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Barings Bank

             On February 26th, 1995, one of the oldest banks of the United Kingdom was declared bankrupt. It could not meet its enormous margin obligations. Nick Leeson, one of the bank's traders in their Singapore division, had lost $1.4 billion (US) on derivatives trading. The banks reported capital was only about $6 million. The bank assumed he was exploiting low-risk derivative opportunities on the Singapore Money Exchange (SIMEX). In actuality, he was buying and selling different amounts of these contracts on both SIMEX and the OSAKA exchange. Any Control and Risk Management policies and procedures, which are critical in managing a derivatives operation, were absent. Senior management had a very laissez-faire approach and Mr. Leeson was given control over both the trading and back office functions.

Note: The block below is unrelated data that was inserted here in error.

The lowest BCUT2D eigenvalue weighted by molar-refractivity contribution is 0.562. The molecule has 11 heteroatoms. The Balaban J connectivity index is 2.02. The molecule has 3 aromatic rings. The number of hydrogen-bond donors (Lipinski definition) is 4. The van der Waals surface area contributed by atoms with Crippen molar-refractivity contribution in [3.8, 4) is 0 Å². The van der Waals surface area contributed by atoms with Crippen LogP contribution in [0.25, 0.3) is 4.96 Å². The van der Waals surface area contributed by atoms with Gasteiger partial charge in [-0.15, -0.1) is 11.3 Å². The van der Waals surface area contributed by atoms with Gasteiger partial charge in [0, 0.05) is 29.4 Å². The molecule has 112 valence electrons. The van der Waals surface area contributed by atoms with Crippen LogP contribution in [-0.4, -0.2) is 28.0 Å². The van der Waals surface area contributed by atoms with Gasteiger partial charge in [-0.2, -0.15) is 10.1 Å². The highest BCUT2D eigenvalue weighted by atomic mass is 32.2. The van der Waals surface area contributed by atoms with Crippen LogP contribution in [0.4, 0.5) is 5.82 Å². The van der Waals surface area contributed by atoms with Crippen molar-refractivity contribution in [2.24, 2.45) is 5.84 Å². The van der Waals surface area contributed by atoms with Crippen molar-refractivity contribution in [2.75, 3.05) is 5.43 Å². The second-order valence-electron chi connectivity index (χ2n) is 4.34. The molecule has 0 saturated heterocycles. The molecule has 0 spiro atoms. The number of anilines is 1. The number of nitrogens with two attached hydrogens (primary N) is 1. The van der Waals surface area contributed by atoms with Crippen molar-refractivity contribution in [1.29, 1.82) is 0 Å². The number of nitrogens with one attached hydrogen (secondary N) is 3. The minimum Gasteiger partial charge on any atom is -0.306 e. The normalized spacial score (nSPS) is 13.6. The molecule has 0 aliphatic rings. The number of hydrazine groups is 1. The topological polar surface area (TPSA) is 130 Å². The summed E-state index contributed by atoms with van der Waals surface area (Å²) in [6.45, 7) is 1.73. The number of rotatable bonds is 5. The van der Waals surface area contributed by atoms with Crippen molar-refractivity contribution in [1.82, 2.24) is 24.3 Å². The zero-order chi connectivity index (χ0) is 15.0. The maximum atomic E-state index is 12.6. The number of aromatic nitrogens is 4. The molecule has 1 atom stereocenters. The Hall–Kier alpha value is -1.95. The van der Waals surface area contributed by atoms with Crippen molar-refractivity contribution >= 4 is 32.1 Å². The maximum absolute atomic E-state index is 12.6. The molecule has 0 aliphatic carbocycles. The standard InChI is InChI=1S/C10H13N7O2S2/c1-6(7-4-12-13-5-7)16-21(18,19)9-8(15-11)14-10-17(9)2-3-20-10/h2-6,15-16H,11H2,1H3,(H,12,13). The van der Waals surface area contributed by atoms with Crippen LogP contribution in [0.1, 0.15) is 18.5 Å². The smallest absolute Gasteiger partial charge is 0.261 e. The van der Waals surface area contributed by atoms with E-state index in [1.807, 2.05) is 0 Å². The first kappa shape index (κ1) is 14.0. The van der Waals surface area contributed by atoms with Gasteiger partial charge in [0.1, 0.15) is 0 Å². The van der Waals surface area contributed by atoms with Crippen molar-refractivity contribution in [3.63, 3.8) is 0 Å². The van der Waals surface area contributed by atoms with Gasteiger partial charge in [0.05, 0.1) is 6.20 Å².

On January 17, 1995, an earthquake in Japan caused the SIMEX Index to drop sharply and Leeson's losses mounted quickly. He took more and more unauthorized risks until eventually in February of 1995; he had leveraged his position to $7 billion. Even though the margins called were only a small portion of the notional value, his position on the SIMEX was too great not to be discovered. His position was eight times bigger than the next largest position on the SIMEX. In March of 1995, Leeson's obligations on his positions toppled over the $1 billion mark and the bank was unable to meet their margin calls and Barings Bank, a 232 year old institution, was purchased by the Dutch bank, ING for one pound sterling, just over $1 US dollar. .
             II) Introduction.
             The History of Barings Bank.
             The Barings bank was founded in 1763 in London, U.K . The legendary bank traced its roots to Johann Baring, who moved from Germany to England and died in 1748, leaving four sons. The dominant founding brother was Sir Francis Baring (1740-1810). He embraced Adam Smith's then-revolutionary free-market economic theories and underwrote some of the foundations of modern trade.

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